the less glamourous sister-of-pavlova. a generous pudding from the privileged sons of Eaton College circa 1930’s. today it has suffered various incarnations but as far as a fool proof answer to dessert goes…who can argue something that is this edible even after it’s been dropped on the floor. although i follow heston blumenthal’s guardian recipe in general, i regularly make my own variation with tart berries, frozen or not, sneaking in almost a gill of creme de cassis. it’s super pudding stuff to shovel at sunday lunch.
There is something unashamedly wicked about this dessert. An interesting aside is that the seeds of the strawberry (ie, the ones visible on the outside of the fruit) are, in fact, the fruit itself. The red-fleshed berry is not the true fruit of the plant. So, after that useless piece of information, here is the recipe.
Ideally, start preparing this an hour before serving. These quantities will feed four at a delicate dinner party or one at a strawberry-frenzied diner: the more of it you make, the more will be eaten. If you’re making your own strawberry juice, you’ll need to start it the day before, because it needs to be hung overnight to drain.
450g strawberries, washed, hulled and quartered
1 level tbsp unrefined caster sugar
250g meringue (recipe below)
250ml whipping cream
Strawberry juice (optional; recipe below)
Place the prepared strawberries in a bowl. Sprinkle over the sugar, mix carefully and set aside at room temperature. Meanwhile, break or chop the meringue into roughly the size of penny pieces.
In a cold bowl, lightly whip the cream. It is important that it is not overwhipped - it should still be pourable. Mix with the strawberries and meringue, drizzle with strawberry juice (if using) and serve. It really is as simple as that.
250g egg white
250g caster sugar
250g icing sugar, sieved
Preheat the oven to 110C. Whip the egg white and, when soft peaks start to form, add the caster sugar. Continue beating for five minutes, then add the icing sugar. Beat slowly for five more minutes. Spread the mixture on to a nonstick baking sheet and bake for two hours, or until the meringue is crunchy and dry. Leave to cool on a rack.
This produces a wonderfully pure juice that will keep in the fridge for several days and has many other uses, from pouring over ice cream to the base for a cordial. (The method works equally well with raspberries.) These quantities will make 250ml of juice, though it can be reduced to taste. The fructose intensifies the strawberry flavour, but this will still be delicious with sugar instead.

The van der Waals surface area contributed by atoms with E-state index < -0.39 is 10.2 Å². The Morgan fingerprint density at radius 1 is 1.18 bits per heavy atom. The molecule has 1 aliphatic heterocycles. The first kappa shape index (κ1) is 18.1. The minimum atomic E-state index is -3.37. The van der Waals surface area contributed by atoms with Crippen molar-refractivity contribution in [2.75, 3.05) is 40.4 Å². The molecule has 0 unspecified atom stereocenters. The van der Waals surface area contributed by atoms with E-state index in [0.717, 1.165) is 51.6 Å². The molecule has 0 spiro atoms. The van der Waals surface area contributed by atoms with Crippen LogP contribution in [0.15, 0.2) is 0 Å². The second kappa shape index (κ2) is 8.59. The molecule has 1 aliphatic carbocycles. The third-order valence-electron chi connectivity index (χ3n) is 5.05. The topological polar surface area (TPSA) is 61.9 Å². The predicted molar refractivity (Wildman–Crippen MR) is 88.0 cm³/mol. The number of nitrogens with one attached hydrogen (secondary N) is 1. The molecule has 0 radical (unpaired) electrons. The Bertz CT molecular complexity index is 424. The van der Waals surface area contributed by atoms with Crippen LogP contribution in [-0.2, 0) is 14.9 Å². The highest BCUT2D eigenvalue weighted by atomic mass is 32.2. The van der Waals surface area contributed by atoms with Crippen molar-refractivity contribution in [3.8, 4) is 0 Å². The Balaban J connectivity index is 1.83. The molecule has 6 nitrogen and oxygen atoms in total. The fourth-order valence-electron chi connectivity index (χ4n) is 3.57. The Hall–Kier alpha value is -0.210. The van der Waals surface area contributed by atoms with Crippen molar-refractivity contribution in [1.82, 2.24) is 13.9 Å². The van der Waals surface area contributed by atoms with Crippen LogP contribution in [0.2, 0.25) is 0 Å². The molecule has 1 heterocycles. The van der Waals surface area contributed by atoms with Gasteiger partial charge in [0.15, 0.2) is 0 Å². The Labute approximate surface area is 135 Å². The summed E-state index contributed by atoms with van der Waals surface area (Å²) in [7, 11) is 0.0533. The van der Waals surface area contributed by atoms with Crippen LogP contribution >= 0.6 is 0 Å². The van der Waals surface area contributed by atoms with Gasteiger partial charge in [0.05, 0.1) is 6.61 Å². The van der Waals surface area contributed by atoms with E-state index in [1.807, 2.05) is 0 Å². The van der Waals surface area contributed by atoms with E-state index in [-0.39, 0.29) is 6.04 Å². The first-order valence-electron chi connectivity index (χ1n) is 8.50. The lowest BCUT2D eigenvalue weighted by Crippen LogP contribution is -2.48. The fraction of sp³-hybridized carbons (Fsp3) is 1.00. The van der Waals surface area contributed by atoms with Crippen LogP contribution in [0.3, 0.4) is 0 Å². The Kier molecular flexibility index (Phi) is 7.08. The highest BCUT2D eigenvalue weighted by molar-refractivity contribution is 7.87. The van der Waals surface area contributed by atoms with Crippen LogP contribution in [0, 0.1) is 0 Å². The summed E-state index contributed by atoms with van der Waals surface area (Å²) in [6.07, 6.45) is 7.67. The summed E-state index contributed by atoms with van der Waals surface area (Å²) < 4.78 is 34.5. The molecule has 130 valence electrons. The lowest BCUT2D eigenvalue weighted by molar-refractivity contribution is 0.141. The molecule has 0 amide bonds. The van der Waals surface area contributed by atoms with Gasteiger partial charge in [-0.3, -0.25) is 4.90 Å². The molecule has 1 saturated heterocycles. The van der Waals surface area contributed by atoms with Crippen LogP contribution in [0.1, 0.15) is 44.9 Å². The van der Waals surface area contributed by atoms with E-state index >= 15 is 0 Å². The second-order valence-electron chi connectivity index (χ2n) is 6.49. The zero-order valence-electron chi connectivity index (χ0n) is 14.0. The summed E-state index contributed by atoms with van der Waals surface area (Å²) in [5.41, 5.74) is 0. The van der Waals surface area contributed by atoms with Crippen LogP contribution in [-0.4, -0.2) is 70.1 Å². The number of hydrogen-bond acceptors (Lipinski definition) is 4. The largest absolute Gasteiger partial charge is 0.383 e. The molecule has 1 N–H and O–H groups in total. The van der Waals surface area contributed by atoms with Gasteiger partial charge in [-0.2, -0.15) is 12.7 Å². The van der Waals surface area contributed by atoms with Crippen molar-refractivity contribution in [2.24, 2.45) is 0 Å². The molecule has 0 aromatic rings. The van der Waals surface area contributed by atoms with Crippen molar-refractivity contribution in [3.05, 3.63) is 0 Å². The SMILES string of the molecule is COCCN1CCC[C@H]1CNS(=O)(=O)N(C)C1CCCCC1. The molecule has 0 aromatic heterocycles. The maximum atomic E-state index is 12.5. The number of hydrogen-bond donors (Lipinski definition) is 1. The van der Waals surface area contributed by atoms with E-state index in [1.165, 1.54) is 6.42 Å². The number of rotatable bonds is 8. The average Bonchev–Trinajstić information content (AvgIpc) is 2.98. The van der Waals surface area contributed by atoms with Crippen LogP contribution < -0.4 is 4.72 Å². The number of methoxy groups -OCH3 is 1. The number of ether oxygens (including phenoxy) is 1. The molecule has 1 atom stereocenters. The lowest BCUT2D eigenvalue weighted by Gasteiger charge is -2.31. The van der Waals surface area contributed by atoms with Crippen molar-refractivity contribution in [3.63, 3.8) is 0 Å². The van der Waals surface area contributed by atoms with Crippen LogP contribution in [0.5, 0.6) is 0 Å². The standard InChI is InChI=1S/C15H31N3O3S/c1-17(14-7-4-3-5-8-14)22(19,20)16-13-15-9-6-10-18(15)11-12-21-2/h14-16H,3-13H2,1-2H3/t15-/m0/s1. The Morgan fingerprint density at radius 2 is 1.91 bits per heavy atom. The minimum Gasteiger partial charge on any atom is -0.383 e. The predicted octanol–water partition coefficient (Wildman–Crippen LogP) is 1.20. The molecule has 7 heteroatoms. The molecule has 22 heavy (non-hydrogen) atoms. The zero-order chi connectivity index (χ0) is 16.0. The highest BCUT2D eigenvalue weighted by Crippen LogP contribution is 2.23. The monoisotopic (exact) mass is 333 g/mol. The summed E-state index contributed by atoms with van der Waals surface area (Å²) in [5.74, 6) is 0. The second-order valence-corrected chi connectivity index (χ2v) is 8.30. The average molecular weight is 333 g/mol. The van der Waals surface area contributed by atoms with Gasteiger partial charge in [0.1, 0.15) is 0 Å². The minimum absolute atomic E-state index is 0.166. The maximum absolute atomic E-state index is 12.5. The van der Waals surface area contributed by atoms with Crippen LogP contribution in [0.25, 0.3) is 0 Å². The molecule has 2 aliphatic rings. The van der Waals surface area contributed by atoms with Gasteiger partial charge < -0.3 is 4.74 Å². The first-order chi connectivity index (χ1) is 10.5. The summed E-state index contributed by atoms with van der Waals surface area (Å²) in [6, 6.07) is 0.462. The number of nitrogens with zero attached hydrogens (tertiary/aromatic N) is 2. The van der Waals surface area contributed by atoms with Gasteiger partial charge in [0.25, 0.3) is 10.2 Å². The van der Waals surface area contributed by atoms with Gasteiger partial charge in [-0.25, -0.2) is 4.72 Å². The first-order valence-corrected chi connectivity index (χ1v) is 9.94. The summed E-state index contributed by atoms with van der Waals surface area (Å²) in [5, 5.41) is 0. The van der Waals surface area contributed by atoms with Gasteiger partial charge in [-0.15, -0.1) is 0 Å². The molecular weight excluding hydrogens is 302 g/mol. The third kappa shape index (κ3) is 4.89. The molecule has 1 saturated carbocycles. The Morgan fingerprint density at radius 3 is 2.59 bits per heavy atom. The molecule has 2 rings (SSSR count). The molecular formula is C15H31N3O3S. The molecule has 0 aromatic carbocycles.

750g strawberries, washed and hulled
70g fructose (or icing or caster sugar)
Quarter the strawberries and place in a bowl. Sprinkle with the fructose (or sugar) and cover with clingfilm. Choose a saucepan over which the bowl will sit snugly, fill with 3-4cm water and place over a very low heat. Place the covered bowl on top of the pan and leave for an hour and a half; the water should be only lightly simmering. Take care not to let it evaporate and top up as necessary.
When the time is up, carefully lift the bowl from the pan and remove the clingfilm. Place a clean, unused double muslin or dry J-cloth in another bowl, so that it lines the bowl and hangs over the edges. Tip the still-warm contents of the strawberry bowl into the cloth-lined bowl. Gather together the edges of the cloth, thereby enclosing the mix; you should now have a bag-shaped package. Using string, tie shut the neck of the bag, then hang the sack from a shelf of the fridge. Place a bowl underneath, to catch the juices, and leave to drain overnight. Next day, discard the contents of the sack - all of the strawberry flavour will have been taken out of the fruit, so there won’t be much to be gained from eating it.
· Heston Blumenthal is chef/proprietor of the Fat Duck in Bray, Berkshire www.fatduck.co.uk.